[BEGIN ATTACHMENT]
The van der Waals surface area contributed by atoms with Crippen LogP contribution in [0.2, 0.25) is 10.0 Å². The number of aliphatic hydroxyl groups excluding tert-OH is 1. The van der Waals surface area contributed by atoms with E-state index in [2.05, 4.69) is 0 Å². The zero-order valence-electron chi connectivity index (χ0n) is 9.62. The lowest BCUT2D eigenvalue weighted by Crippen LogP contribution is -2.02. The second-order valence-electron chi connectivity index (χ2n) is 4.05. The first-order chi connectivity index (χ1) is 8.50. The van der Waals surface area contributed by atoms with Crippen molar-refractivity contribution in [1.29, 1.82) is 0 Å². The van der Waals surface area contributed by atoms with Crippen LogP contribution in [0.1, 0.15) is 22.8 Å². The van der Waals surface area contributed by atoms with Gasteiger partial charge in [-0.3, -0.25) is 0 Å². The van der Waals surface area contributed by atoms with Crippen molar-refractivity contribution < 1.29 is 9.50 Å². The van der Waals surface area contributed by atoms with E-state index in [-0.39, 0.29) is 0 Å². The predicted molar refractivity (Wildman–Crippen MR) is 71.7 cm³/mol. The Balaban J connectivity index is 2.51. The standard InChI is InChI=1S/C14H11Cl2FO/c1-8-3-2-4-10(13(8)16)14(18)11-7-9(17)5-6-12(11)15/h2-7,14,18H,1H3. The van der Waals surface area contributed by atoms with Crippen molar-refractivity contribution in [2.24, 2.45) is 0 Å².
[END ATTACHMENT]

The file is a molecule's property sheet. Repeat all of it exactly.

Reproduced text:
The van der Waals surface area contributed by atoms with Crippen LogP contribution in [0.2, 0.25) is 10.0 Å². The number of aliphatic hydroxyl groups excluding tert-OH is 1. The van der Waals surface area contributed by atoms with E-state index in [2.05, 4.69) is 0 Å². The zero-order valence-electron chi connectivity index (χ0n) is 9.62. The lowest BCUT2D eigenvalue weighted by Crippen LogP contribution is -2.02. The second-order valence-electron chi connectivity index (χ2n) is 4.05. The first-order chi connectivity index (χ1) is 8.50. The van der Waals surface area contributed by atoms with Crippen molar-refractivity contribution in [1.29, 1.82) is 0 Å². The van der Waals surface area contributed by atoms with Crippen LogP contribution in [0.1, 0.15) is 22.8 Å². The van der Waals surface area contributed by atoms with Gasteiger partial charge in [-0.3, -0.25) is 0 Å². The van der Waals surface area contributed by atoms with Crippen molar-refractivity contribution < 1.29 is 9.50 Å². The van der Waals surface area contributed by atoms with E-state index in [-0.39, 0.29) is 0 Å². The predicted molar refractivity (Wildman–Crippen MR) is 71.7 cm³/mol. The Balaban J connectivity index is 2.51. The standard InChI is InChI=1S/C14H11Cl2FO/c1-8-3-2-4-10(13(8)16)14(18)11-7-9(17)5-6-12(11)15/h2-7,14,18H,1H3. The van der Waals surface area contributed by atoms with Crippen molar-refractivity contribution in [2.24, 2.45) is 0 Å².